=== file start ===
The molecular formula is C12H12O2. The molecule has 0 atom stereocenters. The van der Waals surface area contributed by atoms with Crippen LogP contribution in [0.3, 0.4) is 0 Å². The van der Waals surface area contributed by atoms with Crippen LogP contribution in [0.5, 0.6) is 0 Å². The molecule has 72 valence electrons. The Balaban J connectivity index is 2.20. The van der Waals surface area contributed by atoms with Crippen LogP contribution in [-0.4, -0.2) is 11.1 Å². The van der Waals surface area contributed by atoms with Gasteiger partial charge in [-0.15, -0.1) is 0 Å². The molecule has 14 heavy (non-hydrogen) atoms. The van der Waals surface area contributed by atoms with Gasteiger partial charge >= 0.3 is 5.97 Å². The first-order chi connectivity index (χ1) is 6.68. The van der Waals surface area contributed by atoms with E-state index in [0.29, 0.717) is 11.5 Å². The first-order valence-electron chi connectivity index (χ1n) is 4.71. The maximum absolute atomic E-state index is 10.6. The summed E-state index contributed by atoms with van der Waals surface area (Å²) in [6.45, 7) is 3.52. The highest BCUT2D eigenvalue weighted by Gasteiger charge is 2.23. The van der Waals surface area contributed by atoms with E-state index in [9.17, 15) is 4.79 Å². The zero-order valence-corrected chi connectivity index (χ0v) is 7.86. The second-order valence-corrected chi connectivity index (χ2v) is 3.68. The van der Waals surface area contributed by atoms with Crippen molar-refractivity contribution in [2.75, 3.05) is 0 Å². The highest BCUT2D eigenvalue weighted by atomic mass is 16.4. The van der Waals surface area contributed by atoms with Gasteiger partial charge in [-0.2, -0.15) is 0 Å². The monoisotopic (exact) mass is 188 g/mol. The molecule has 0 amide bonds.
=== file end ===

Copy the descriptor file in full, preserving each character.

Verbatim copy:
The molecular formula is C12H12O2. The molecule has 0 atom stereocenters. The van der Waals surface area contributed by atoms with Crippen LogP contribution in [0.3, 0.4) is 0 Å². The van der Waals surface area contributed by atoms with Crippen LogP contribution in [0.5, 0.6) is 0 Å². The molecule has 72 valence electrons. The Balaban J connectivity index is 2.20. The van der Waals surface area contributed by atoms with Crippen LogP contribution in [-0.4, -0.2) is 11.1 Å². The van der Waals surface area contributed by atoms with Gasteiger partial charge in [-0.15, -0.1) is 0 Å². The molecule has 14 heavy (non-hydrogen) atoms. The van der Waals surface area contributed by atoms with Gasteiger partial charge >= 0.3 is 5.97 Å². The first-order chi connectivity index (χ1) is 6.68. The van der Waals surface area contributed by atoms with E-state index in [0.29, 0.717) is 11.5 Å². The first-order valence-electron chi connectivity index (χ1n) is 4.71. The maximum absolute atomic E-state index is 10.6. The summed E-state index contributed by atoms with van der Waals surface area (Å²) in [6.45, 7) is 3.52. The highest BCUT2D eigenvalue weighted by Gasteiger charge is 2.23. The van der Waals surface area contributed by atoms with E-state index in [9.17, 15) is 4.79 Å². The zero-order valence-corrected chi connectivity index (χ0v) is 7.86. The second-order valence-corrected chi connectivity index (χ2v) is 3.68. The van der Waals surface area contributed by atoms with Crippen molar-refractivity contribution in [2.75, 3.05) is 0 Å². The highest BCUT2D eigenvalue weighted by atomic mass is 16.4. The van der Waals surface area contributed by atoms with Gasteiger partial charge in [-0.2, -0.15) is 0 Å². The monoisotopic (exact) mass is 188 g/mol. The molecule has 0 amide bonds.